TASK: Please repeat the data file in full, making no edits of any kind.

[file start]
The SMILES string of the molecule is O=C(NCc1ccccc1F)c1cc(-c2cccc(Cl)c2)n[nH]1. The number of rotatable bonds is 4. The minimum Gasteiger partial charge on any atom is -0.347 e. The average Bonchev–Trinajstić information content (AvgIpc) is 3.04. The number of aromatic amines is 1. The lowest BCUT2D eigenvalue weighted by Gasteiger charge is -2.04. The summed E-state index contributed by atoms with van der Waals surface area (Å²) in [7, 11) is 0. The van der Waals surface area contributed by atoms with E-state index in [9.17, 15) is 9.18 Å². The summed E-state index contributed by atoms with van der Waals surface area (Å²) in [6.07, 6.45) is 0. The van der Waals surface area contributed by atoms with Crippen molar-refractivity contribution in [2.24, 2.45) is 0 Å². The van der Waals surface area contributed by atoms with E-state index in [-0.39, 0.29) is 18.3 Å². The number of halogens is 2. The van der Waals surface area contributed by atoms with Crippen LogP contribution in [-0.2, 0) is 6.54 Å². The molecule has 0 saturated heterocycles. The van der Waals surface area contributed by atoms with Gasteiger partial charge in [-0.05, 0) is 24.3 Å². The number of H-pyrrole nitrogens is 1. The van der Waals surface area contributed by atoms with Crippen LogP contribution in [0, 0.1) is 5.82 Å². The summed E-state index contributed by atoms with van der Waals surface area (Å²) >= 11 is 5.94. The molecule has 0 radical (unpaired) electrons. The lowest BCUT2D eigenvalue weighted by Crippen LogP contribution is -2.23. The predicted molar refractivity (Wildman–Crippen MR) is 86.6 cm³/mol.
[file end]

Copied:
The SMILES string of the molecule is O=C(NCc1ccccc1F)c1cc(-c2cccc(Cl)c2)n[nH]1. The number of rotatable bonds is 4. The minimum Gasteiger partial charge on any atom is -0.347 e. The average Bonchev–Trinajstić information content (AvgIpc) is 3.04. The number of aromatic amines is 1. The lowest BCUT2D eigenvalue weighted by Gasteiger charge is -2.04. The summed E-state index contributed by atoms with van der Waals surface area (Å²) in [7, 11) is 0. The van der Waals surface area contributed by atoms with E-state index in [9.17, 15) is 9.18 Å². The summed E-state index contributed by atoms with van der Waals surface area (Å²) in [6.07, 6.45) is 0. The van der Waals surface area contributed by atoms with Crippen molar-refractivity contribution in [2.24, 2.45) is 0 Å². The van der Waals surface area contributed by atoms with E-state index in [-0.39, 0.29) is 18.3 Å². The number of halogens is 2. The van der Waals surface area contributed by atoms with Crippen LogP contribution in [-0.2, 0) is 6.54 Å². The molecule has 0 saturated heterocycles. The van der Waals surface area contributed by atoms with Gasteiger partial charge in [-0.05, 0) is 24.3 Å². The number of H-pyrrole nitrogens is 1. The van der Waals surface area contributed by atoms with Crippen LogP contribution in [0, 0.1) is 5.82 Å². The summed E-state index contributed by atoms with van der Waals surface area (Å²) >= 11 is 5.94. The molecule has 0 radical (unpaired) electrons. The lowest BCUT2D eigenvalue weighted by Crippen LogP contribution is -2.23. The predicted molar refractivity (Wildman–Crippen MR) is 86.6 cm³/mol.